While visiting the church, he had the vision of a woman of extraordinary beauty, in which he recognized
immersed in light, the Virgin Mary in the same pose as the miraculous medal.
After this meeting, he is a Jew, he decided to convert to Catholicism, received baptism and entered the Society of Jesus became a priest.
Conversion of Alphonse
Alphonse Ratisbonne, while a guest of Baron Buissières in Rome, was subject of an unexpected test , completely innocent. He was invited to carry on himself a Miraculous Medal of the Blessed Virgin. The proposal was initially seen as strange and childish. But .. then he accepted, because Alphonse thought then he would give the medal to his girlfriend. He put the medal around his neck with some difficulty, because the knot was too tight. But Buissières, while innocently enjoying his victory, wanted to win big.
He required that Ratisbonne recited, morning and evening, the "Memorare", a prayer of love very vibrant and effective, that St. Bernard spoke to the Virgin Mary: "Remember, most gracious Virgin Mary, that none of those who appealed to your protection, who implored your help and asked for your patronage, have ever been abandoned. Encouraged by this belief, I come, Oh Virgin of Virgins, to throw myself into your arms, and moaning under the burden of my sins, I prostrate myself at your feet. Do not, or Mother of the Word, ignore my petitions, but in your mercy, hear them and grant them".
Ratisbonne agreed to recite it. Soon strange and happy things began to happen to him, which led him to extend his stay in Rome. He wondered where this irresistible impulse, which forced him to do what he did not want, was coming from. It was the Divine Providence that, mysteriously, was accompanying him on the road of life.
On January 20th, 1842, Alphonse Ratisbonne leaving a coffee shop, around noon, met the coach of Theodore de Buissières, who invited him to come up for a ride. The weather was beautiful. De Buissières asked permission to stop for a few minutes at the church of "Sant'Andrea delle Fratte", which was next door to a place where he had to attend to some business: de Buissiers suggested he'd wait in the carriage, but he preferred to go out to see the church. They were making preparations for a funeral and then he asked his friend about the deceased, who was to receive the last respects.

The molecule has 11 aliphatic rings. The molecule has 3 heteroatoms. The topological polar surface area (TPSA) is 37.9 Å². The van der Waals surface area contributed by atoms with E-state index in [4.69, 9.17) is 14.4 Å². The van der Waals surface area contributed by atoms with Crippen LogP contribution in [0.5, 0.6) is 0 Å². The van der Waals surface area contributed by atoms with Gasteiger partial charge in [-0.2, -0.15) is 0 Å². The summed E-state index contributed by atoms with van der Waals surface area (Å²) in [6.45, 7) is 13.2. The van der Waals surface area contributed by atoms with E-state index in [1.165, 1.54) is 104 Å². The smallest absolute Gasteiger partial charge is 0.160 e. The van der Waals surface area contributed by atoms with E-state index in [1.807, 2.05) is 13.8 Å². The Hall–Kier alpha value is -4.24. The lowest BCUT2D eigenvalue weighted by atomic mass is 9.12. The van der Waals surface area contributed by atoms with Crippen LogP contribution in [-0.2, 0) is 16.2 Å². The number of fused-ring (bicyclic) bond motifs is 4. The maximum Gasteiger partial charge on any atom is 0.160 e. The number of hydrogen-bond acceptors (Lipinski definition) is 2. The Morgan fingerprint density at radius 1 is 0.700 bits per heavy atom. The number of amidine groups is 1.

De Buissières replied: "He's my friend, Count de La Ferronays and his sudden death causes me great sadness." Alphonse entered the church of St. Andrew. No work of art attracted his attention. Mechanically he looked around, without focusing on any thought, only a black dog kept jumping in front of him. As soon as the dog disappeared, the whole church disappeared, he could not see anything ... or rather, he saw only one thing!
He declared: "Any description, however sublime, would be only a profanation of the unspeakable truth. I was there, prostrate, wet with tears, my heart out of me, when de Buissières called me back to life. " Alphonse could not answer any questions. He Just grabbed the medal he had on his chest and kissed the image of the Virgin with effusion.
He did not know where he was or who he was, he felt so changed, he believed to be somebody else. The most ardent joy exploded in the depths of his soul, he could not speak for himself, he felt something solemn and sacred that made him call for a priest.
Later he would narrate what had happened to him in the church of "Sant'Andrea delle Fratte "All I know is that when I entered the church I did not know anything; once outside, I saw clearly. I can not explain this change except by comparing it to a man suddenly awakened from a deep sleep, or with the analogy of a man born blind who suddenly sees the light. "From that moment everything changed for him.
First he went to a convent of Jesuits to prepare for baptism, then he gave up the world, its seductions, its pleasures, his fortune, his hopes, his future. He Also gave up his girlfriend, the affection of his family, the esteem of his friends, and did not want anything else but to follow Jesus Christ and bear his cross till death.